Where does China’s rampant corruption and abuse of power begin? As news of a six grader who used his position as class monitor to bully and extort money from classmates makes the rounds online, many see a microcosm of the country’s ills in this schoolyard case.
“Little J,” who attended the Huoxing Elementary School in Anhui Province, had been assigned by his homeroom teacher to check off other students’ homework assignments. He used his power to extort money from his classmates, state news reported on May 8.
If he didn’t receive money, “Little J” would badmouth the offending student before the teacher and destroy their homework. Some students even reported that “Little J” forced them to consume urine and excrement when they could not pay up.
Predictably, Little J’s tyrannizing was discovered when his victims spoke to their parents about having to give him money to avoid repercussions from him or their teacher. One parent told state-run Anhui News that her child once stole 4,000 yuan ($644) from home to pay Little J.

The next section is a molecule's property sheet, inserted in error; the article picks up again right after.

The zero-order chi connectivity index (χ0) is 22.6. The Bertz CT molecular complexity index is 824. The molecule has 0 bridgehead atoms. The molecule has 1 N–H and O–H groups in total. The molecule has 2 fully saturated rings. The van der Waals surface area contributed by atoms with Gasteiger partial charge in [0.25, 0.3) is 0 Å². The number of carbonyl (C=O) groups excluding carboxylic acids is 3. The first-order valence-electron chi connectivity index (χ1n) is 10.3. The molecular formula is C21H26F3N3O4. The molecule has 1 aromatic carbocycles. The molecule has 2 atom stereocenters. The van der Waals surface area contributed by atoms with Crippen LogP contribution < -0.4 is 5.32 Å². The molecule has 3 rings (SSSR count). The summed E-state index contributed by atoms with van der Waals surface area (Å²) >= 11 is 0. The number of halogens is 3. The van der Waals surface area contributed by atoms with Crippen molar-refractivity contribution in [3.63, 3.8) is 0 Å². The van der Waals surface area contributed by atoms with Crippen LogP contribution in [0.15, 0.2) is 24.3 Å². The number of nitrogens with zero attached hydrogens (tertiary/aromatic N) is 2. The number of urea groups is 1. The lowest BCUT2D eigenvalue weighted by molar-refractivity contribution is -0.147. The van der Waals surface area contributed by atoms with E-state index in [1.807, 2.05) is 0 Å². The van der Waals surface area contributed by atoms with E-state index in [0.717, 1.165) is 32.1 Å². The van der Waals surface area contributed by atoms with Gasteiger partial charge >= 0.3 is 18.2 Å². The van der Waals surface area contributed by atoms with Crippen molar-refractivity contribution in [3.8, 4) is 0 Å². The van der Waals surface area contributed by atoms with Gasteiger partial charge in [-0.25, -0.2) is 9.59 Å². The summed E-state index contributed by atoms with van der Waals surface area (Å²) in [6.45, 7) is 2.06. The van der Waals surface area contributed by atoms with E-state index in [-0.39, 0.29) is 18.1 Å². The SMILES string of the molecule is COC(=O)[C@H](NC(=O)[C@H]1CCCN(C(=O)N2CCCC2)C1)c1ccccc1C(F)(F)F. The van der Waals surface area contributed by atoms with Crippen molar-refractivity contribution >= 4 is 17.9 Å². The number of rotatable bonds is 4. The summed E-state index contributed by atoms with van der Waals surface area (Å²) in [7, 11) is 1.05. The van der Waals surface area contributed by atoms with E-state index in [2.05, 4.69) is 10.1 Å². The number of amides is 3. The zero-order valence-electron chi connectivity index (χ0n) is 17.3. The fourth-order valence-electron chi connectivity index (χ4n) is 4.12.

Little J, who internet users have compared to corrupt officials, had already been up to no good from second grade, Anhui News said. He first began blackmailing classmates for snacks, then moved on to money.
“This child would make a perfect official!” one comment on Sina Weibo a popular Chinese social media site, reads.
Another user wrote that “the government atmosphere has penetrated all the way down to elementary school.”
“Children learn by copying,” says a comment speculating that Little J’s parents must be officials.
Others directed their criticism at the classroom bureaucracy:
“The class leadership should be abolished and the teachers need to improve their management ability.”
“How could the child be so brazen if he weren’t supported by the teacher?”
Following the incident at Huoxing Elementary School, Little J’s homeroom teacher was disqualified from teaching and the school principal was also fired. Little J himself is off to another school.